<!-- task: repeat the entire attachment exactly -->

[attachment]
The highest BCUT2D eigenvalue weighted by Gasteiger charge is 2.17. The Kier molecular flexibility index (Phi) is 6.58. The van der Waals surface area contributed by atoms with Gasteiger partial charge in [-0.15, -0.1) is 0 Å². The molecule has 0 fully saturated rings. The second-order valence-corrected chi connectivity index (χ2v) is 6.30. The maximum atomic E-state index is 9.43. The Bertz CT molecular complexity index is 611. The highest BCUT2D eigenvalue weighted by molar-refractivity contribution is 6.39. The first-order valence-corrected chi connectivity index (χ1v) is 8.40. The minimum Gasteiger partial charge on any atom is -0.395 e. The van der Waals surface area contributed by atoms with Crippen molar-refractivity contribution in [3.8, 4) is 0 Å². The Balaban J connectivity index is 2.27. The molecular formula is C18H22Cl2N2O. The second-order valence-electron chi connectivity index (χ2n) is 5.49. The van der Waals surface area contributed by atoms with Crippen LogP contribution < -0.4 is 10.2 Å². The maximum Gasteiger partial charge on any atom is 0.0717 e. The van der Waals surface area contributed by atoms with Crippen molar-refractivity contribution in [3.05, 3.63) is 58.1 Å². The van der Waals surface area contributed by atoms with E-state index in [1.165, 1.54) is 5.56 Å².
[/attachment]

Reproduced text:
The highest BCUT2D eigenvalue weighted by Gasteiger charge is 2.17. The Kier molecular flexibility index (Phi) is 6.58. The van der Waals surface area contributed by atoms with Gasteiger partial charge in [-0.15, -0.1) is 0 Å². The molecule has 0 fully saturated rings. The second-order valence-corrected chi connectivity index (χ2v) is 6.30. The maximum atomic E-state index is 9.43. The Bertz CT molecular complexity index is 611. The highest BCUT2D eigenvalue weighted by molar-refractivity contribution is 6.39. The first-order valence-corrected chi connectivity index (χ1v) is 8.40. The minimum Gasteiger partial charge on any atom is -0.395 e. The van der Waals surface area contributed by atoms with Crippen molar-refractivity contribution in [3.8, 4) is 0 Å². The Balaban J connectivity index is 2.27. The molecular formula is C18H22Cl2N2O. The second-order valence-electron chi connectivity index (χ2n) is 5.49. The van der Waals surface area contributed by atoms with Crippen LogP contribution < -0.4 is 10.2 Å². The maximum Gasteiger partial charge on any atom is 0.0717 e. The van der Waals surface area contributed by atoms with Crippen molar-refractivity contribution in [3.05, 3.63) is 58.1 Å². The van der Waals surface area contributed by atoms with E-state index in [1.165, 1.54) is 5.56 Å².